The new section 15 all but banished the two uncertainties affecting Senate replacements; a casual vacancy could no longer alter the partisan balance in the Senate, and the complications that had arisen from the possibility of a choice by a state government or an election for an additional senator had been removed.

Rule change and section 15.

The important consequence of the rule change is that it has given parties wide discretion on who is to fill a casual vacancy.  Because the replacement costs for parties are low, the rules have served to increase opportunities for negotiated resignations while maintaining the partisan balance in the Senate between elections.

It essentially allows partisan minded senators to surrender their seat prior to the cessation of their term with virtually no political and electoral risk to the parties that sponsored their election to parliament.

As shown in the Table below, in the first period when electoral systems and resignation rules were similar for both chambers, the midterm resignation rate was much the same for the House and the Senate.

In the second period, following the introduction of Proportional Representatiion using the Single Transfer Vote (PR-STV) for Senate elections, the midterm voluntary exit rate for the Senate was only half that of the House of Representatives. PR-STV produced a more finely balanced chamber after 1949, compared to plurality voting (until 1919) or preferential block voting (until 1949) which usually produced large majorities for one party or coalition. The filling of Senate vacancies under PR-STV made casual vacancies potentially risky for parties if state parliaments could not be counted on to replace like with like.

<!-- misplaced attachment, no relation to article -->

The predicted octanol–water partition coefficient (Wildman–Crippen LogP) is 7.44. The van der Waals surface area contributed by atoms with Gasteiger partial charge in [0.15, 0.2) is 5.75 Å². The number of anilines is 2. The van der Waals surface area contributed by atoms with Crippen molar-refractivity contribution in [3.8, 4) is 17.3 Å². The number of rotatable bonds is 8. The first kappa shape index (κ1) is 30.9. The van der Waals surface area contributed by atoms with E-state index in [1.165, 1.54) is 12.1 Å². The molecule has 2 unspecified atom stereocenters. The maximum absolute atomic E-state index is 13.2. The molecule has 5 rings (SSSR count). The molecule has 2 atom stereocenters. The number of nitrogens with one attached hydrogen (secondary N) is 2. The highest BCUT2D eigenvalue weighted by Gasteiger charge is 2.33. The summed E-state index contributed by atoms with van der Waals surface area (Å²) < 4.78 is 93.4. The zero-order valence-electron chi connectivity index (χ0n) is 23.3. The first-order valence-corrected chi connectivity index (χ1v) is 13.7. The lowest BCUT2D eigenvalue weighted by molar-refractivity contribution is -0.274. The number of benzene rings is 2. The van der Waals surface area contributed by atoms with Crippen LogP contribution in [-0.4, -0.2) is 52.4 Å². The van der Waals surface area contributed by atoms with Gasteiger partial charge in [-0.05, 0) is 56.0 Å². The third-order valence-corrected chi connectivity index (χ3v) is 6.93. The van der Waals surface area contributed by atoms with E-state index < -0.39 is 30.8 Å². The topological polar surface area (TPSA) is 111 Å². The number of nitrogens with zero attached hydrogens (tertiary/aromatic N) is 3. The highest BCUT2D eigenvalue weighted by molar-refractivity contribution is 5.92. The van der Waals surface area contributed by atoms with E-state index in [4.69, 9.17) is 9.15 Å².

In the third period, following the change to section 15, the midterm resignation rate for the House of Representatives increased by half over the previous period but the Senate rate increased by more than six times to make the rate over fifty percent higher than for the House of Representatives.


The nature of politics in the House of Representatives has been little altered since the establishment of the two major party groupings after 1910, and the role of by-elections for midterm vacancies is unchanged.  But the sequence of rule changes affecting the Senate has had significant consequences for the place of the Senate in the parliamentary process and for the role of party.

After 1977, the changes to replacement rules for voluntary exits from the Senate, coupled with group ticket voting from 1984 have changed the nature of representation in the Senate. John Nethercote has argued that the involvement of the party machine in the manipulation of Senate membership through the use of midterm replacements has weakened the electoral legitimacy of the chamber.  While the analysis by Peter van Onselen underlines the highly partisan members from the major parties to be deployed for partisan and electoral purposes outside the Senate.

It would seem that the changes to these rules, and to the electoral system, have served to strengthen party control over their senators, accelerating not just the professionalisation of the senate but the party professionalisation of the chamber.

Still interested? You can read the full version of this article: Managing midterm vacancies: institutional design and partisan strategy in the Australian parliament, 1901–2013, co-authored with Campbell Sharman, and published in the Australian Journal of Political Science

Narelle Miragliotta is a Senior Lecturer at Monash University